Amazon.com has updated its mobile app store to include support for its Chinese customers, a potential signal that the U.S. company may be preparing to sell its Kindle e-readers and tablets in the country.
The update effectively launches a new version of Amazon’s app store built in the Chinese language. The store comes in the form of an Android app, and the company has been promoting it since this past weekend.
The arrival of the new store comes just months after Amazon launched its Kindle e-book service in China last December. Both are key platforms for bringing content to the company’s Kindle devices in the U.S. market. But in China, Amazon has yet to start selling its tablet and e-reader hardware, and its local offices have been mum on a future release date. The company on Monday did not immediately respond for comment.
Despite the absence of official sales, the Chinese market is showing some “pent-up demand” for Amazon’s e-readers, said Mark Natkin, managing director of Beijing-based Marbridge Consulting. Research data from last year showed that Chinese consumers were increasingly buying the e-readers from overseas markets, he added.
Amazon’s Kindle Fire tablets could also sell well in the country, Natkin said. Apple currently dominates the nation’s tablet sector, but the company largely focuses on the higher-end market. Amazon’s Kindle Fire products, which start at $159, could appeal to many consumers wanting a lower-priced device from a well-known brand, he added.
Lenovo became the country’s second-largest tablet vendor after Apple, with a 14% market share, by its focus on budget tablets, according to analysts.
Though a big name in the U.S., Amazon is, however, a small player in China’s e-commerce market. It faces fierce competition from the local rivals, including Alibaba Group’s Taobao sites and 360buy, another major online shopping mall. Both Taobao and 360buy also sell e-books.
China’s market is also already saturated with local app stores, some of which are operated by handset makers and telecom operators. Amazon’s new Chinese app store has been designed to include more local products. Software from Chinese social networking site Sina Weibo and video-sharing hub Youku Tudou are listed, but U.S. apps including Netflix and Twitter are not.
Citing three unnamed sources, Bloomberg Businessweek reports that Amazon is planning to launch the set-top box this fall. However, the report doesn’t say how much the box will cost or how it will stand out from other devices like Apple TV and Roku.
It’s obvious why Amazon would want to launch its own TV box. Existing set-top boxes and game consoles don’t put Amazon’s services front and center, or they don’t offer Amazon video at all.
With its own product, Amazon can steer people toward its Prime Instant Video service and its a la carte video offerings.
Bloomberg claims that Amazon will likely allow competing video services such as Netflix and Hulu on the device, just as it does on the Kindle Fire. Still, Amazon’s own services will get more prominent billing.
But does the world need another cheap set-top box? That depends on what Amazon can bring to the table.
Just to speculate a bit, the company could offer tablet-to-TV streaming similar to Apple’s AirPlay–a feature not found on most competing devices–and it could extend its FreeTime service A to the television to highlight kid-friendly content.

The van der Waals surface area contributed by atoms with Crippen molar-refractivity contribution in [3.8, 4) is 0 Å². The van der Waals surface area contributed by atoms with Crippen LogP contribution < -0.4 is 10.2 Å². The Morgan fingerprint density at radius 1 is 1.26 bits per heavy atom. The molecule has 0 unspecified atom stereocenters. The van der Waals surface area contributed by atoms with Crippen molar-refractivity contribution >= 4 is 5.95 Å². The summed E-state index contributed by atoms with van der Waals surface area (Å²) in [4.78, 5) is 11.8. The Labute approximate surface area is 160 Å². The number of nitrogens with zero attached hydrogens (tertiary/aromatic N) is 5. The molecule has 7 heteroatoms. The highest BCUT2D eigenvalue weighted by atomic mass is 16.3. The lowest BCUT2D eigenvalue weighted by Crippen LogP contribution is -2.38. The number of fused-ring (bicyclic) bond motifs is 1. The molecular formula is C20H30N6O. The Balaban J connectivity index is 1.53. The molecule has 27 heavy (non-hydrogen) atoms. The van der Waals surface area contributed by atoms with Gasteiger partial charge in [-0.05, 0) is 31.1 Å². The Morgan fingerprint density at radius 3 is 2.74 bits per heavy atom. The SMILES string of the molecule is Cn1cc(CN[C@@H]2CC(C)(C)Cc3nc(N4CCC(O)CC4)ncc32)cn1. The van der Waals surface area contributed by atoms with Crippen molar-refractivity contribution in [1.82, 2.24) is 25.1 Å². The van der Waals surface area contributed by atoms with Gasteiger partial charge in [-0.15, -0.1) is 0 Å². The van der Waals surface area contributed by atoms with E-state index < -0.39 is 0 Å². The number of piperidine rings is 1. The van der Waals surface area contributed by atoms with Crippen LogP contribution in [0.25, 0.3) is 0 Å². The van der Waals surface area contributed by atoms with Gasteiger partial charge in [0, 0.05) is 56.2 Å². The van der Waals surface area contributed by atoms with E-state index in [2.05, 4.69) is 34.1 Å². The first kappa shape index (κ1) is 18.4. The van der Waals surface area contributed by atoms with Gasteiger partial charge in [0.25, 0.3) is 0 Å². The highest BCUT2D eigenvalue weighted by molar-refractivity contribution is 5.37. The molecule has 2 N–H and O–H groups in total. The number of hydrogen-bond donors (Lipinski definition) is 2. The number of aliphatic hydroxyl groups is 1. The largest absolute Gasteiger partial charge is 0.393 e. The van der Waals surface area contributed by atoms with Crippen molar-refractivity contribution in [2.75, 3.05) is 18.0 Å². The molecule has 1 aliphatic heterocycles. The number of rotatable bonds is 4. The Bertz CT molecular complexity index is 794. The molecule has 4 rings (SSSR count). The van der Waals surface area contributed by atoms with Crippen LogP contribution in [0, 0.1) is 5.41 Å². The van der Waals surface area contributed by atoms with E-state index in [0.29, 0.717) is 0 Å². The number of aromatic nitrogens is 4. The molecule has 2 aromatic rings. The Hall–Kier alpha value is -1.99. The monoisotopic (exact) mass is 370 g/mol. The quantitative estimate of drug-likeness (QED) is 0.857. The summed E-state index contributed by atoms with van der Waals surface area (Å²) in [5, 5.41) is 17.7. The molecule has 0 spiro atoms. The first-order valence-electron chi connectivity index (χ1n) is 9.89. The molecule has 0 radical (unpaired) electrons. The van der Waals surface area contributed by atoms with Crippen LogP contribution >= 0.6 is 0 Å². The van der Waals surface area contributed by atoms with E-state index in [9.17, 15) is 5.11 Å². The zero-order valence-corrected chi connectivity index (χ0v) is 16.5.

Perhaps Amazon could also dabble in gaming by offering a controller that works with games from its own Appstore for Android.
Most of all, Amazon could undercut the competition on price, just as it did with the Kindle Fire. If the company can offer a sub-$50 set-top box with solid features and a simple interface, it could be a big hit.
Amazon.com Inc has managed to snag more than a fifth of the market for digital music downloads, helped by the launch of its own tablet computers and aggressive pricing, according to an industry study released on Tuesday.
AmazonMP3, the online retailer’s digital music business, had 22 percent of the market for music downloads in the United States in last year’s fourth quarter, research firm the NPD Group said in its Annual Music Study.
That compares with 15 percent in 2011, 13 percent in 2010, 10 percent in 2009 and 7 percent in 2008, NPD data showed.
Apple Inc’s iTunes store, which turns 10 years old on April 28, was still dominant with 63 percent of the market in the fourth quarter of 2012. But that was down from 68 percent in 2011 and 69 percent in 2009, according to NPD.
“Amazon’s entry into tablets probably helped,” said Russ Crupnick, senior vice president, industry analysis, at NPD Group.
Amazon launched its own tablet, the Kindle Fire, in 2011, and last year the company rolled out larger versions of the device to compete more with Apple’s iPad.
Amazon is using the Kindle Fire to try to sell more digital goods, such as music, video, apps and games, where iTunes leads.
Amazon, known for low prices, has also taken that approach in music downloads, running frequent price promotions to spur more sales. In 2011, the company offered Lady Gaga’s album “Born This Way” for 99 cents in MP3 format. Demand was so strong that Amazon’s computer servers stalled, forcing the company to run the promotion again a few days later.
Amazon has also benefited from a large base of consumers who buy physical CDs from the retailer. As those shoppers switch to digital music, the company has managed to keep many of them as customers, Crupnick explained.